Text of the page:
Letters to His Son on the Art of Becoming a Man of the World and a Gentleman, 1750 eBook

This eBook from the Gutenberg Project consists of approximately 121 pages of information about Letters to His Son on the Art of Becoming a Man of the World and a Gentleman, 1750.

To come now to a point of much less, but yet of very great consequence at your first setting out.  Be extremely upon your guard against vanity, the common failing of inexperienced youth; but particularly against that kind of vanity that dubs a man a coxcomb; a character which, once acquired, is more indelible than that of the priesthood.  It is not to be imagined by how many different ways vanity defeats its own purposes.  One man decides peremptorily upon every subject, betrays his ignorance upon many, and shows a disgusting presumption upon the rest.  Another desires to appear successful among the women; he hints at the encouragement he has received, from those of the most distinguished rank and beauty, and intimates a particular connection with some one; if it is true, it is ungenerous; if false, it is infamous:  but in either case he destroys the reputation he wants to get.  Some flatter their vanity by little extraneous objects, which have not the least relation to themselves; such as being descended from, related to, or acquainted with, people of distinguished merit and eminent characters.  They talk perpetually of their grandfather such-a-one, their uncle such-a-one, and their intimate friend Mr. Such-a-one, with whom, possibly, they are hardly acquainted.  But admitting it all to be as they would have it, what then?  Have they the more merit for those accidents?  Certainly not.  On the contrary, their taking up adventitious, proves their want of intrinsic merit; a rich man never borrows.  Take this rule for granted, as a never-failing one:  That you must never seem to affect the character in which you have a mind to shine.  Modesty is the only sure bait when you angle for praise.  The affectation of courage will make even a brave man pass only for a bully; as the affectation of wit will make a man of parts pass for a coxcomb.  By this modesty I do not mean timidity and awkward bashfulness.  On the contrary, be inwardly firm and steady, know your own value whatever it may be, and act upon that principle; but take great care to let nobody discover that you do know your own value.  Whatever real merit you have, other people will discover, and people always magnify their own discoveries, as they lessen those of others.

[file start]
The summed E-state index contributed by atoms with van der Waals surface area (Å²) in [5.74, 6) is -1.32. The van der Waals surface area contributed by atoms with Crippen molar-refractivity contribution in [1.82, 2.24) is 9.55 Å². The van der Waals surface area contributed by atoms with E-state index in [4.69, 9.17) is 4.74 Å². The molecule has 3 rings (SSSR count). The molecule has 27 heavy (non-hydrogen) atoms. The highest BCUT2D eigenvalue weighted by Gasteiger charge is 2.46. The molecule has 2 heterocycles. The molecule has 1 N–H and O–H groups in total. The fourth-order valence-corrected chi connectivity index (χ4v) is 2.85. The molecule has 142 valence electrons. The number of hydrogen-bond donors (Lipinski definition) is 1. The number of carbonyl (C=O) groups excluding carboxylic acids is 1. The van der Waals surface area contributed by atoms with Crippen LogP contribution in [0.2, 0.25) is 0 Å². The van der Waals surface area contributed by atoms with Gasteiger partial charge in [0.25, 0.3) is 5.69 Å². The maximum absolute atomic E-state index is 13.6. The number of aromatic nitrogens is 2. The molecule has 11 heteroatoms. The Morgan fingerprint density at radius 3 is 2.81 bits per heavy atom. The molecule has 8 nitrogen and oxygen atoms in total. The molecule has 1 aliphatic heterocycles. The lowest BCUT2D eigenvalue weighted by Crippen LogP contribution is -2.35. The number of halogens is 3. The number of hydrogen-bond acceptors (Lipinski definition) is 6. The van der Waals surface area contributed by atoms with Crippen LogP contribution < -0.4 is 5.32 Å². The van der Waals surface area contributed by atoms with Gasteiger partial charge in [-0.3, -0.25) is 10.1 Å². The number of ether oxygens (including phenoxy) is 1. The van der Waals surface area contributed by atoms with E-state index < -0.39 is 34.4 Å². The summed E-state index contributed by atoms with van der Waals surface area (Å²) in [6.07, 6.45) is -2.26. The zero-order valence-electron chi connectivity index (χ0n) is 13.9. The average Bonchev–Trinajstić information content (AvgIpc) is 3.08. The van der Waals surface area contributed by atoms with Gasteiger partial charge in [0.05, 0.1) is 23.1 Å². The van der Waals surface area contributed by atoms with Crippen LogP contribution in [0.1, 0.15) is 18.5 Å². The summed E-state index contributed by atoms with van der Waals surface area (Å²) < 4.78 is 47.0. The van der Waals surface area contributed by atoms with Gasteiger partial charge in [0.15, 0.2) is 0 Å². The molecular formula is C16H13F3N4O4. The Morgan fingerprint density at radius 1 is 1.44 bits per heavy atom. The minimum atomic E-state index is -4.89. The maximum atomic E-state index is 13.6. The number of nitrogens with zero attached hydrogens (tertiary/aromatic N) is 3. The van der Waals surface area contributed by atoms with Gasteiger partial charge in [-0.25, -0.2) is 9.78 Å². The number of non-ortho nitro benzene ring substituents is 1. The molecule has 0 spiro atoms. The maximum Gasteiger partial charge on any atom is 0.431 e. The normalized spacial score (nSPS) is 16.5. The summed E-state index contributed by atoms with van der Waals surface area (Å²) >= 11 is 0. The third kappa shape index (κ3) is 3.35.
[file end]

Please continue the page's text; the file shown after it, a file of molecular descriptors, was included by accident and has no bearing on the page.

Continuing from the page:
For God’s sake, revolve all these things seriously in your thoughts, before you launch out alone into the ocean of Paris.  Recollect the observations that you have yourself made upon mankind, compare and connect them with my instructions, and then act systematically and consequentially from them; not ‘au jour la journee’.  Lay your little plan now, which you will hereafter extend and improve by your own observations, and by the advice of those who can never mean to mislead you; I mean Mr. Harte and myself.


London, May 24., O. S. 1750

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Letters to His Son on the Art of Becoming a Man of the World and a Gentleman, 1750 from Project Gutenberg. Public domain.
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